By Clint Morris
Stranger than a couple of my ex-girlfriends, and equally as erratic, ”Melancholia” is an apocalyptic end of the world yarn dressed in a Cuckoo’s Nest jersey. Film buffs will savor it, all others – likely the same people lining up for that shitty looking Sandler flick this weekend – may wish they’d sprinkled some bread crumbs in the aisle so they could find their way to the exit.
A fan of extraordinarily different work that gets you thinking and stimulates the senses (Sure, “Jack & Jill” may have the same effect, but I doubt it), I found ”Melancholia” to be an oddly engaging tale that pushed all the right buttons with a control panel of concealed knobs. Seemingly just clicking away and pushing away at our psyches and the fears we thrive on, director Lars von Trier has crafted an obtuse film experience that paints the perfect picture of depression while pushing into the background the normally heavyweight planet hurtling towards earth storyline. It’s the people, and their plight to live and carry on contently in the moment, that takes precedence here. Nothing matters but the now and trying to get through it. And you know, that’s not a bad way to look at things. Earth might be doomed, but we can sure as shit try and live as comfortably and as happily as we can until that happens.
Split into two parts, the first half of the film fixes on a wedding – not before quickly letting us know that there’s some kind of planet slowly, very slowly heading towards Earth (not that anyone’s much alarmed by it; think Haley’s Comet in ’86). Young, pretty lass Justine (Kirsten Dunst) is about to rock the bride boat to Michael (Alexander Skarsgaard, Eric from “True Blood”). They seem like a good fit, but it’s the attendees – namely her parents – that cause Justine to slowly buckle under the pressure. As the night progresses and she slowly becomes undone (her blouse too at one stage, ca-ching!), it becomes clearer that our heroine isn’t fit for marriage, let alone being the central attraction at such an event like a wedding.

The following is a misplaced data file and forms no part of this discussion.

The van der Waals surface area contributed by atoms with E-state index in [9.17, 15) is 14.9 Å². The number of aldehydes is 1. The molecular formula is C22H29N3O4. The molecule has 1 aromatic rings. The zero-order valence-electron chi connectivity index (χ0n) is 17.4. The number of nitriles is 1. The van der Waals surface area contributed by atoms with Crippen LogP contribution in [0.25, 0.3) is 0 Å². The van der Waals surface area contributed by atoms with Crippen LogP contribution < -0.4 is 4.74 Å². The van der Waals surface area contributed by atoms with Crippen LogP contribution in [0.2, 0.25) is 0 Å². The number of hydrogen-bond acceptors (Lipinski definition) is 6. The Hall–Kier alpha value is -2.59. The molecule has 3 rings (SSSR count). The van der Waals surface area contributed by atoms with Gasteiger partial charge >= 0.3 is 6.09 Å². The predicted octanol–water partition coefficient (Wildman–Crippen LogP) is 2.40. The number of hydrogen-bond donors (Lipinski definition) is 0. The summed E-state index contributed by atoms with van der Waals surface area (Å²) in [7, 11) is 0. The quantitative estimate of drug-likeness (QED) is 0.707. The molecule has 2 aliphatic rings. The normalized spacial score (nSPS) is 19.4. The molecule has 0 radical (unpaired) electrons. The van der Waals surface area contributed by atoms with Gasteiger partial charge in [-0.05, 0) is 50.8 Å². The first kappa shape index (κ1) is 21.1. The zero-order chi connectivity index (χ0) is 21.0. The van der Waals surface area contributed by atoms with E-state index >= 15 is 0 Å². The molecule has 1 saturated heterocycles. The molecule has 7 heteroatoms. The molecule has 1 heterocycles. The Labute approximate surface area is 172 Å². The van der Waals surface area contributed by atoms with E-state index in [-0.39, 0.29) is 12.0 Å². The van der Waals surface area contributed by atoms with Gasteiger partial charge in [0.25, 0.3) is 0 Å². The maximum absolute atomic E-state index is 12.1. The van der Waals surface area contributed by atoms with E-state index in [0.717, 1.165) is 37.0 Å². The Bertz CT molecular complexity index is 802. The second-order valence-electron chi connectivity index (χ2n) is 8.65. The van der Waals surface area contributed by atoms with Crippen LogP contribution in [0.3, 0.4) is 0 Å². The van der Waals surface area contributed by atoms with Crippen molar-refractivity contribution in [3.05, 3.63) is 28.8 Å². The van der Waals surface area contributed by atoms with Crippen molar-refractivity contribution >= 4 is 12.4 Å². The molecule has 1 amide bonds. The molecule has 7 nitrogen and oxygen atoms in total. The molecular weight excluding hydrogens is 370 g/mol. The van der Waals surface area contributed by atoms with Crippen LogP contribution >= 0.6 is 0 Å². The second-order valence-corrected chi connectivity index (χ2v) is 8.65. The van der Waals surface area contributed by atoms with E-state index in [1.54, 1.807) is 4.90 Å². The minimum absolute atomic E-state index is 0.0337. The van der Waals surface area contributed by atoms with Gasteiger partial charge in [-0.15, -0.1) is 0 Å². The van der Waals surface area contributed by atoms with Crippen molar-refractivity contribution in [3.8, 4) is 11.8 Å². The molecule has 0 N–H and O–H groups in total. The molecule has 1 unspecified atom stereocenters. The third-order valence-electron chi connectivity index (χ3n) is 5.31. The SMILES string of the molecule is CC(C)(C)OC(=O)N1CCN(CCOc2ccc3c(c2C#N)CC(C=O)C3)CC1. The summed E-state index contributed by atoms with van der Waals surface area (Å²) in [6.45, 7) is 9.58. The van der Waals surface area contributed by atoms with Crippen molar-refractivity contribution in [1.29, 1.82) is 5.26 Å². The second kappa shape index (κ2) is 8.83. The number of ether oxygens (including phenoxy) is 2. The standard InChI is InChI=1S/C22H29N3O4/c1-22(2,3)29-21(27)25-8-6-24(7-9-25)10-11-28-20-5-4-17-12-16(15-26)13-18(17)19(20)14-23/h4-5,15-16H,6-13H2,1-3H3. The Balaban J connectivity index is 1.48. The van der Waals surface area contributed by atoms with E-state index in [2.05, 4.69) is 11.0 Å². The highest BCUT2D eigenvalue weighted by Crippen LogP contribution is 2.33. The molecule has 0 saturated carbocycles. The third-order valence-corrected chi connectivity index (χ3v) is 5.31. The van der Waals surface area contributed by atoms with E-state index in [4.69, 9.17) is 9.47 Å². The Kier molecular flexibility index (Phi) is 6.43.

The second half of the film continues to study Justine’s battle with hopelessness as she sinks slower and slower into her despair. Now living back with her sister (Charlotte Gainsbourg) and her husband (a miscast but solid Kiefer Sutherland), Justine’s inability to cope with life is an even larger problem than the one that features a planet destroying earth in a fucking day or two.
Yup, Von trier’s back with another unHollywood offering – that also features the likes of Stellan Skarsgard, Alexander’s Pop; John Hurt and Udo Kier – that’s going to evoke debate more than it will spur ticket sales.
It doesn’t matter what message you take from the movie – be it that life is too short to dwell on minor dramas or that, despite the inevitably that we will share a cloud with Bob Hope one day, you can’t give up – “Melancholia” is a rewarding film. Much like Malick’s “Tree of Life”, it’s more of a visually opulent experience than your standard narrative piece, but patience pays off.
Shit, look, “Melancholia” is obviously going to confuse some and is open to much interpretation but despite the disparate canvas, it’s art anyone would be proud to hang off to show.